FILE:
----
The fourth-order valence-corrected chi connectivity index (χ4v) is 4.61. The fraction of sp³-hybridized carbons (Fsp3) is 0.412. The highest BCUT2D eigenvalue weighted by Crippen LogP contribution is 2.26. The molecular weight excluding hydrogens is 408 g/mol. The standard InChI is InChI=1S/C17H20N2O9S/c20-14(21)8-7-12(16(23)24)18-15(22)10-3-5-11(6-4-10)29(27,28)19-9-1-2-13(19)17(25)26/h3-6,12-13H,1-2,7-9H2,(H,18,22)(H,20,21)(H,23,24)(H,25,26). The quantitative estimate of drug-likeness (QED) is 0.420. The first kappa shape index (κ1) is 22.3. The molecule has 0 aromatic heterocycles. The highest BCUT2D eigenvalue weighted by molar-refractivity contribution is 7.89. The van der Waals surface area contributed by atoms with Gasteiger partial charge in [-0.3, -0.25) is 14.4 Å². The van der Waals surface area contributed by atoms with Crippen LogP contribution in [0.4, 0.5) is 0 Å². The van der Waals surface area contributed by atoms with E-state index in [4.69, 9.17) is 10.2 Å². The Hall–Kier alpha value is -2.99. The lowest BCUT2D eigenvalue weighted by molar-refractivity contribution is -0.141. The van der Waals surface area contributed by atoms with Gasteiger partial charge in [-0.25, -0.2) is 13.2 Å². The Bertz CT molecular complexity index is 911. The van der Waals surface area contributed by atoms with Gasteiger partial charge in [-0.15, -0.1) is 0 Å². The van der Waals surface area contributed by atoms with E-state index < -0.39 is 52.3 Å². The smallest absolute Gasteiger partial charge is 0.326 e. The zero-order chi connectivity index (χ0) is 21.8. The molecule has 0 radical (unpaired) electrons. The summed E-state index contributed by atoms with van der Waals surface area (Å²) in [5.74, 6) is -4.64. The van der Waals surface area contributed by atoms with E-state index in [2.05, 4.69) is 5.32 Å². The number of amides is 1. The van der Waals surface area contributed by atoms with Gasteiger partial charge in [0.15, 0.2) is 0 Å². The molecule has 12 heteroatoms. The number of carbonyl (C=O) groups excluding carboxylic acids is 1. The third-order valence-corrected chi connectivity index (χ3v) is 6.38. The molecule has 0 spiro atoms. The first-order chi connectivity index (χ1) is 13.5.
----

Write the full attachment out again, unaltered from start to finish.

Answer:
The fourth-order valence-corrected chi connectivity index (χ4v) is 4.61. The fraction of sp³-hybridized carbons (Fsp3) is 0.412. The highest BCUT2D eigenvalue weighted by Crippen LogP contribution is 2.26. The molecular weight excluding hydrogens is 408 g/mol. The standard InChI is InChI=1S/C17H20N2O9S/c20-14(21)8-7-12(16(23)24)18-15(22)10-3-5-11(6-4-10)29(27,28)19-9-1-2-13(19)17(25)26/h3-6,12-13H,1-2,7-9H2,(H,18,22)(H,20,21)(H,23,24)(H,25,26). The quantitative estimate of drug-likeness (QED) is 0.420. The first kappa shape index (κ1) is 22.3. The molecule has 0 aromatic heterocycles. The highest BCUT2D eigenvalue weighted by molar-refractivity contribution is 7.89. The van der Waals surface area contributed by atoms with Gasteiger partial charge in [-0.3, -0.25) is 14.4 Å². The van der Waals surface area contributed by atoms with Crippen LogP contribution in [0.4, 0.5) is 0 Å². The van der Waals surface area contributed by atoms with E-state index in [4.69, 9.17) is 10.2 Å². The Hall–Kier alpha value is -2.99. The lowest BCUT2D eigenvalue weighted by molar-refractivity contribution is -0.141. The van der Waals surface area contributed by atoms with Gasteiger partial charge in [-0.25, -0.2) is 13.2 Å². The Bertz CT molecular complexity index is 911. The van der Waals surface area contributed by atoms with Gasteiger partial charge in [-0.15, -0.1) is 0 Å². The van der Waals surface area contributed by atoms with E-state index < -0.39 is 52.3 Å². The smallest absolute Gasteiger partial charge is 0.326 e. The zero-order chi connectivity index (χ0) is 21.8. The molecule has 0 radical (unpaired) electrons. The summed E-state index contributed by atoms with van der Waals surface area (Å²) in [5.74, 6) is -4.64. The van der Waals surface area contributed by atoms with E-state index in [2.05, 4.69) is 5.32 Å². The number of amides is 1. The van der Waals surface area contributed by atoms with Gasteiger partial charge in [0.15, 0.2) is 0 Å². The molecule has 12 heteroatoms. The number of carbonyl (C=O) groups excluding carboxylic acids is 1. The third-order valence-corrected chi connectivity index (χ3v) is 6.38. The molecule has 0 spiro atoms. The first-order chi connectivity index (χ1) is 13.5.